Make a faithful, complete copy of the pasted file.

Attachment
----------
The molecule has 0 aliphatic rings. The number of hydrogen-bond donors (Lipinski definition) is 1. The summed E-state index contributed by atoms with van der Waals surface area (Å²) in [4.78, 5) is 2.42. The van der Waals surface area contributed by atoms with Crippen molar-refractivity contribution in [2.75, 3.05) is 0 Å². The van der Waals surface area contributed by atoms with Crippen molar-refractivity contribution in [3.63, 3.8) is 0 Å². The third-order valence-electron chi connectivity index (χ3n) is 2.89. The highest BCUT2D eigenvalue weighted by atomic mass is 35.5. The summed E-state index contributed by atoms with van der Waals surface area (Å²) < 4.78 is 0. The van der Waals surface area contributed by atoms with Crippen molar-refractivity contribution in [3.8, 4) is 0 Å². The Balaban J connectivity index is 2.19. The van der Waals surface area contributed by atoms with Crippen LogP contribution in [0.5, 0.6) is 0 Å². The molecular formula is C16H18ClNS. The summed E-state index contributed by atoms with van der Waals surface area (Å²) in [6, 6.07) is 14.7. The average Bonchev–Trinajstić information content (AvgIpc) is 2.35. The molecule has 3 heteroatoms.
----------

The molecule has 0 aliphatic rings. The number of hydrogen-bond donors (Lipinski definition) is 1. The summed E-state index contributed by atoms with van der Waals surface area (Å²) in [4.78, 5) is 2.42. The van der Waals surface area contributed by atoms with Crippen molar-refractivity contribution in [2.75, 3.05) is 0 Å². The van der Waals surface area contributed by atoms with Crippen molar-refractivity contribution in [3.63, 3.8) is 0 Å². The third-order valence-electron chi connectivity index (χ3n) is 2.89. The highest BCUT2D eigenvalue weighted by atomic mass is 35.5. The summed E-state index contributed by atoms with van der Waals surface area (Å²) < 4.78 is 0. The van der Waals surface area contributed by atoms with Crippen molar-refractivity contribution in [3.8, 4) is 0 Å². The Balaban J connectivity index is 2.19. The van der Waals surface area contributed by atoms with Crippen LogP contribution in [0.5, 0.6) is 0 Å². The molecular formula is C16H18ClNS. The summed E-state index contributed by atoms with van der Waals surface area (Å²) in [6, 6.07) is 14.7. The average Bonchev–Trinajstić information content (AvgIpc) is 2.35. The molecule has 3 heteroatoms.